Guitar Works Volume 4
Introduction & Allegretto
25 Études, Op.38
Études from Complete Method for Guitar by Fernando Sor:
Preludio ( No.11)
Andante ( No.14)
Estudio ( No.13)
Guitar Works Volume 5
La Ronde de Mai, Op.42
Douze Valses, Op.41
Marche Funèbre et Rondeau, Op.43
Marche Funèbre: Maestoso
Souvenir du Jura, Op.44
These two discs found their way to me in quick succession so it seems quite
appropriate to review them together, as they are both volumes in what appears
to be yet another "Complete Works" project by the super budget Naxos label.
It is perhaps unfair to say that Napoléon Coste (1805-1883) languished
because of his association with Fernando Sor (1778-1839) but he never really
caught the imagination of guitarists in the same way as his friend and teacher
did. This is possibly because by the time Coste (who was arguably the best
French guitarist of his day) was at the height of his composing and performing
powers the guitar mania that had flourished, particularly in Paris where
the Spanish guitarists Sor and Dionisio Aguado (1784-1849) and the Italian
Ferdinando Carulli (1770-1841) resided, was on the wane.
It was common for guitarist/composers to publish among their works sets of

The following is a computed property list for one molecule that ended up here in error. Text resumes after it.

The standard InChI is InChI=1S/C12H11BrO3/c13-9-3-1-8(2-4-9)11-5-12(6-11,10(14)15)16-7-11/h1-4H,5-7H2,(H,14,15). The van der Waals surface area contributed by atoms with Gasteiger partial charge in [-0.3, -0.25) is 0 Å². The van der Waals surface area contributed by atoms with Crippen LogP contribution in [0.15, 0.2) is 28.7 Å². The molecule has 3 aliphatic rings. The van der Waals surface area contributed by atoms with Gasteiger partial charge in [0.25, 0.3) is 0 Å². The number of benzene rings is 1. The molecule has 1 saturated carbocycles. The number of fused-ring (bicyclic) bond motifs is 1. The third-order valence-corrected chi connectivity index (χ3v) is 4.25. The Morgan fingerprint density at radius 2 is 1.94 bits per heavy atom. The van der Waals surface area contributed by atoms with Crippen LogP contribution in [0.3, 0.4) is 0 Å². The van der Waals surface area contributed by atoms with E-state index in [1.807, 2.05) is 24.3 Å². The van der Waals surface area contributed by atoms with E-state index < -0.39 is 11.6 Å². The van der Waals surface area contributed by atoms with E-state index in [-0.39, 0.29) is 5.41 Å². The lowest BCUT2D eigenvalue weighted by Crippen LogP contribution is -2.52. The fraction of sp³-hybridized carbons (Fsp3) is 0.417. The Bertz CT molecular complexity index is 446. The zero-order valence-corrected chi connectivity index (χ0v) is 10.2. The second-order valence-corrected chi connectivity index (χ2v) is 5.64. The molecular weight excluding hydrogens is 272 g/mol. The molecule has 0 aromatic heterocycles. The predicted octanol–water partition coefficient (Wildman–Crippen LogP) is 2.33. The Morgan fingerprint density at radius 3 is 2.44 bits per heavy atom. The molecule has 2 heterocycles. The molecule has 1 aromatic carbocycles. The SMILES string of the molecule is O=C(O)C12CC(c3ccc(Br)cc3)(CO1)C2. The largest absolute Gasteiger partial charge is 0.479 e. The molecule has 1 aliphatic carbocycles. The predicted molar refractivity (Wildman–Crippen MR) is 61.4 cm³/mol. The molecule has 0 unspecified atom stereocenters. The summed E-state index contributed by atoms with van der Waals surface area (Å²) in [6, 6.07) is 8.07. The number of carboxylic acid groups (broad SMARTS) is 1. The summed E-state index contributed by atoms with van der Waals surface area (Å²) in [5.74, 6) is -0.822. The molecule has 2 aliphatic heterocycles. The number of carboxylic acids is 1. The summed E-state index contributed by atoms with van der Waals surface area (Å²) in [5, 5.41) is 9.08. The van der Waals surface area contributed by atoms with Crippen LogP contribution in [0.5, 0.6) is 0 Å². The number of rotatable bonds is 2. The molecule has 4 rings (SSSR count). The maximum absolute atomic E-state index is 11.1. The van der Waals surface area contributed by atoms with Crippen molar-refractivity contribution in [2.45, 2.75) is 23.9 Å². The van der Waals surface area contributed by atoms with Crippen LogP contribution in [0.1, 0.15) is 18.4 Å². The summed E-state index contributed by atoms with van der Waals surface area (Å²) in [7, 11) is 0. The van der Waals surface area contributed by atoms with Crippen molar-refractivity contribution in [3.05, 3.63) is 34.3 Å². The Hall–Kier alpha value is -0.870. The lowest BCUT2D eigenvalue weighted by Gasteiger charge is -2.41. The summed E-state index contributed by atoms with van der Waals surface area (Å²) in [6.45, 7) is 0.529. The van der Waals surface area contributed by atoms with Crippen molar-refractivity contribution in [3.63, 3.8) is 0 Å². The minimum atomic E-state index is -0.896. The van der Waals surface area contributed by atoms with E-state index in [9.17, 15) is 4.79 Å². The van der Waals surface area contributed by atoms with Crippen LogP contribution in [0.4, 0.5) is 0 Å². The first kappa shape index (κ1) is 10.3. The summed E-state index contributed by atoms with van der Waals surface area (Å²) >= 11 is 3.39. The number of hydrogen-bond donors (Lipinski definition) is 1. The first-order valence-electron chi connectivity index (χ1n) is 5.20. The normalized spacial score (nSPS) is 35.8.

studies primarily as an aid to technique, but occasionally within this genre
a number found their way into concert programmes (Sor being a case in particular)
. So, in the main, this disc consists of Coste's 25 Études (Studies)
Op.38, works with a didactic purpose, but at the same time hopefully providing
entertainment for the non-guitarist listener.
Études No's 9 and 20 are very much in the vein of Sor and Aguado etc.
( not surprisingly given the background). Many of the others, such as No's
5 and 15, display more of a sense of the Romantic tinted with lyricism but
are no more than pleasant miniatures.
The Introduction and Allegretto is a more developed work using thirds and
sixth intervals with passing chromatic notes.
Generally there isn't a lot here to sustain the interest though Jeffrey Mcfadden,
a regular guitarist for Naxos, gives an authoritative and stylish performance.
Another most capable guitarist is Marc Teicholz who takes us through Guitar
Works Volume 5 of Napoléon Coste where it is "Feuilles D'Automne"
Op, 41 a set of twelve waltzes that at 31 minutes 52 seconds that is allotted
the lion's share of the disc. Again, as in Volume 4, the music seems to miss
that certain ingredient that would prevent it from falling into the mundane.
Some of the pieces ( Op, 45 for example) just over-stay their welcome; there
is little here to fire up any enthusiasm.
I enjoyed Richard Long's booklet notes, which are well researched and
informative, I found them more entertaining than the music.
N.B. To date I have found the best disc by far in this Napoléon Coste
series by Naxos is Volume 3, (8.554355) played by guitarist Pavel Steidl
whose pure artistry transcends the material to display musicianship of the
To confirm this opinion see Colin Cooper's review in Classical Guitar, page
45 November 2000, volume 19, No.3